How you see the world determines what you’ll get from it. This may seem like magical thinking, but how you see the world does help you make better choices. A simple mindset shift can open up a new world and opportunities.
We all are different with varying viewpoints and experience. These experiences are stories conjured to comprehend the world better. If we choose a different story, we change not only how we see the world but also what we get out of it.
Mindset Shift: From Fixed Mindset to Growth Mindset
Do you have a growth mindset or a fixed mindset? If you have a fixed mindset, you may believe that your talent and abilities are limited. People with fixed mindsets often confuse hard work with good luck in others. They don’t see the hours of hard work many people put into achieving their dreams.
If you have a growth mindset, you believe in your ability to grow. Carol S. Dweck, Ph.D., in her book Mindset: The New Psychology of Success describes the growth mindset as this:
What you can do
- Don’t compare yourself to others. The comparison is unfair to yourself and the other person. It’s okay to admire someone’s hard work and dedication. It’s also okay to use people as inspiration. If you’re demeaning yourself or someone else based on that comparison, it’s unfair to everyone.
- Think of all the reasons why you can do it, instead of why you can’t. Then act on it. It doesn’t have to be a huge move; a tiny step will help.
- Learn from your mistakes. Reframe setbacks as growth and learning opportunities.
- Concentrate on the things you can control and improve. If you’re trying to improve your body, you can’t alter your DNA so that fat accumulates in your breast instead of your thighs and arms. You can focus on building muscle or losing overall body fat.
Mindset Shift: From Pessimism to Optimism
I’ll admit that optimism doesn’t naturally come to me. When I’m not mindful, my negative thoughts spiral out of control. Optimists are less likely to experience this negative spiral. They focus on the positive aspects. Realistic optimists see the negative and don’t dwell on it. They do something about it.
On the surface, the optimist/pessimist debate may seem superficial or a little woo. But, there are benefits for adding more optimism into your life. Optimists are happier and healthier. They’re more likely to stick to their goals and meet them. Think about it: If you’re more focused on what’s going wrong, would you be more likely to keep going or give up?
What you can do.
- Rather than ignore the bad, try to find the good in each situation.
- Take note of persistent pessimistic thoughts. Dispute them using the ABCDE method Martin E. P. Seligman, Ph.D. suggests in his book, Learned Optimism: How to Change Your Mind and Your Life.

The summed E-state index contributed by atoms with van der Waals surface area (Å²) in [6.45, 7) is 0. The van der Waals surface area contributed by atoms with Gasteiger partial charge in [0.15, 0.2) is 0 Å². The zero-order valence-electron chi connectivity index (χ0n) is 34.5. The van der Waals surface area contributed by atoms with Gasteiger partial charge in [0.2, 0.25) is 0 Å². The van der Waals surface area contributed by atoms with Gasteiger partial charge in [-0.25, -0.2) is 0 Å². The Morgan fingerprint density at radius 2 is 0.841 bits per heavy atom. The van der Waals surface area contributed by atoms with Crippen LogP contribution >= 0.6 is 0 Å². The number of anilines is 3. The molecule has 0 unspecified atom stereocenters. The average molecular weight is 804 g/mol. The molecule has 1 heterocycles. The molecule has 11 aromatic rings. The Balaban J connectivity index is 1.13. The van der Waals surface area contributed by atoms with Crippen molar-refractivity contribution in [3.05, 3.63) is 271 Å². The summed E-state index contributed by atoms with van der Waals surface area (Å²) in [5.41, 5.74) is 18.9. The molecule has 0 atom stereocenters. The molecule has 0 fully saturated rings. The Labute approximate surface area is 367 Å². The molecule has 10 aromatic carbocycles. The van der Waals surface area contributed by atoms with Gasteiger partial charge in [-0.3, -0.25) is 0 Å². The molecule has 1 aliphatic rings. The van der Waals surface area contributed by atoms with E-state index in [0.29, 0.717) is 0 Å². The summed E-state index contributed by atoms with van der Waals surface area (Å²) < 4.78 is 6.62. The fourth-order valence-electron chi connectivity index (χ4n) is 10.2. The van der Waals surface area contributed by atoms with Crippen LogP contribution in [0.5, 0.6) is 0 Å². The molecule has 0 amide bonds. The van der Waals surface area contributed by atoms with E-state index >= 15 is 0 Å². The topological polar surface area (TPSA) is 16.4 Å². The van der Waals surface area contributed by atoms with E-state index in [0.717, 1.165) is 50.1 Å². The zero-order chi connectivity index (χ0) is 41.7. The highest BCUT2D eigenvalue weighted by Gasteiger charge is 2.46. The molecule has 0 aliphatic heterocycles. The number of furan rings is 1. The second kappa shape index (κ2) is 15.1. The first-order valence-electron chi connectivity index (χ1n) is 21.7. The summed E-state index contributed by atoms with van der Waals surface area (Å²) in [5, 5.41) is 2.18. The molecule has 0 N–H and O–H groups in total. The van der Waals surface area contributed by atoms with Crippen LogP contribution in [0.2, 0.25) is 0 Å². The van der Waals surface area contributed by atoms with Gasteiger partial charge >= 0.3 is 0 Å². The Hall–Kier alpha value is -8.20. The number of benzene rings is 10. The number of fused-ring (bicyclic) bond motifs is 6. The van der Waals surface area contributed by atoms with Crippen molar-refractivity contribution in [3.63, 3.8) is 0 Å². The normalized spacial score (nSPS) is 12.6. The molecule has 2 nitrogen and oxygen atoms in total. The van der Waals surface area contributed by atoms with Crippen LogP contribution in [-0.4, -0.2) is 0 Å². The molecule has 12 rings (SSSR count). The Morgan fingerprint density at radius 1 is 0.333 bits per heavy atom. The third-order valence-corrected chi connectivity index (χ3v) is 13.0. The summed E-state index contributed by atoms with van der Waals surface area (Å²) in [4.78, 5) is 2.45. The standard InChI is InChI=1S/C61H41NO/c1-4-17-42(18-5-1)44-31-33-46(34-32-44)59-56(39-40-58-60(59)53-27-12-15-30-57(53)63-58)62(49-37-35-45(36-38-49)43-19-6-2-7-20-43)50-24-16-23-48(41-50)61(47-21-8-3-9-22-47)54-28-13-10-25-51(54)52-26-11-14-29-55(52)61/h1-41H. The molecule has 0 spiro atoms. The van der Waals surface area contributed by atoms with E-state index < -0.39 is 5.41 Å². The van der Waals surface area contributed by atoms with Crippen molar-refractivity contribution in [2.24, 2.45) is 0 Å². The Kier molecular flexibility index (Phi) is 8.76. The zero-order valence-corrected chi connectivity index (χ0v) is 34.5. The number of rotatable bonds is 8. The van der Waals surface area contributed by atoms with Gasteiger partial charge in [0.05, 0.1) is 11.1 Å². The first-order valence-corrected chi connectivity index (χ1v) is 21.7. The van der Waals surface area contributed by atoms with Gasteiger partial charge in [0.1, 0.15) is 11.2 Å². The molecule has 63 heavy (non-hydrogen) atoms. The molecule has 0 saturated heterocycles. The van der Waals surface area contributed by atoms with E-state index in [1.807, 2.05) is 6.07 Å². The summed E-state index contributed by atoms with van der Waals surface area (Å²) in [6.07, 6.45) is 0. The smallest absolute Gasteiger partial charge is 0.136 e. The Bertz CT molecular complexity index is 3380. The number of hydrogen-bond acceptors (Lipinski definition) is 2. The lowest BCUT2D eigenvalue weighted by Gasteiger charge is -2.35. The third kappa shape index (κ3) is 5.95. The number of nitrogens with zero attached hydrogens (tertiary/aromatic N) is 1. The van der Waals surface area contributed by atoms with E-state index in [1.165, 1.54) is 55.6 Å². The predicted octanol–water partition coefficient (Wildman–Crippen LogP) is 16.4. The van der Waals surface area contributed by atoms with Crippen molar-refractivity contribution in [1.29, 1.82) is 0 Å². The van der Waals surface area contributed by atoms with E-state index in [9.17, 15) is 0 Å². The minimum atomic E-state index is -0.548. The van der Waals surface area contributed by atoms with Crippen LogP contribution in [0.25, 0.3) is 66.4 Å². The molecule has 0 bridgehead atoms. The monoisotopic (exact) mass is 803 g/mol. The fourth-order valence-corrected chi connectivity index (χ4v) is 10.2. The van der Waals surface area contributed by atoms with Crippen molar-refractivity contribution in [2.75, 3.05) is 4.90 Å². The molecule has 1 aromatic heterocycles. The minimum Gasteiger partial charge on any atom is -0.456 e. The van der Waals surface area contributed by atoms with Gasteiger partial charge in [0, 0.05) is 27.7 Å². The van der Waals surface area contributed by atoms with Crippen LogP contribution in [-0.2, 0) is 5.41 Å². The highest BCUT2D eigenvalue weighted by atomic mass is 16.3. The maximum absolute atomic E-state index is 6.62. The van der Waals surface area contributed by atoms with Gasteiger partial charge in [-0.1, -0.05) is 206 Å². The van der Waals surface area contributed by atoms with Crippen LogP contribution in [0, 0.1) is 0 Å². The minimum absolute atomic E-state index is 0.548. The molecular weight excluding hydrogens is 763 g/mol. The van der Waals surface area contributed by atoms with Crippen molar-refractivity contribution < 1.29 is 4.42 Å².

A stands for adversity. This is the problem.
B stands for belief. What do you feel or believe about the problem?
C stands for the consequences of those beliefs. Are you less likely to try? Do you lose your motivation? Do you lash out? Do you feel sad or defeated? Do you procrastinate?
D stands for disputation. Argue with yourself. Is the thought true? What’s the evidence? If it is true, does it hurt or hinder you to hold on to it?
E stands for energization. Notice the shift in energy when your mindset shift. Do you feel better? Do you feel more motivated?
- Train yourself to see multiple viewpoints. Feelings follow thoughts. If you’re feeling down, tune into what you’re thinking. Ask yourself: Is there another way of seeing this? Hint: Usually, there is.
Mindset Shift: From Disenchantment to Gratitude
Do you take life for granted? Shift your mindset. Recognize the unsung gifts, and you’ll be surprised how much you’ll grow and how many opportunities pop up.
When you’re grateful, you see the positives that life has to offer, even when times are hard. You’ll handle stressful events better. Smaller blessings will have a larger influence. When your goal’s progress slow, gratefulness allows you to see those continuing yet small wins. This is what helps push you forward.
What you can do.
- Practice gratitude daily. Bookend your day by thinking of at least ten things you are grateful for in a journal, a piece of paper, a phone app, whatever you have handy.
- Keep a gratitude journal. Wake up in the morning and write about all the things you are grateful for at least 15 minutes.
- Savor and share the good times. Take pictures. Make an album. Turn your good memories into gratitude posters or collages.
- Practice Thanksgiving more than once a year. Make it a monthly or weekly ritual for your friends and family.
- Thank everyone. Thank yourself.
Mindset Shift: From External Motivation to Intrinsic Motivation
Use intrinsic motivation. When you tap into intrinsic motivation, you rely on personal values to move your forward. This type of motivation lasts longer and feels better. When you lean in the other direction, you are more likely to look outside yourself for motivation. This good for a temporary push. Extrinsic motivation helps when you don’t like a task or can’t muster up enough enthusiasm to do it. But, this type of motivation burns out fast, and it’s hard to keep it going.
Take weight loss, for example, people with intrinsic motivation may want to feel more energetic. People with extrinsic motivation want to look good for their high school reunion. Nothing is wrong with that. If you want to make lifelong changes, use internal motivators as well.
What you can do.
Think of the reasons why you want to do something. Don’t base your motivation on what your friends, family or society thinks.
- How will you feel when you lose weight?
- How will your health improve after you’ve cut your salt intake?
- What will you be able to do after you worked your way up to running 30 minutes nonstop?
- What are your reasons? Family? Learning? Health? Personal Growth? Mastery?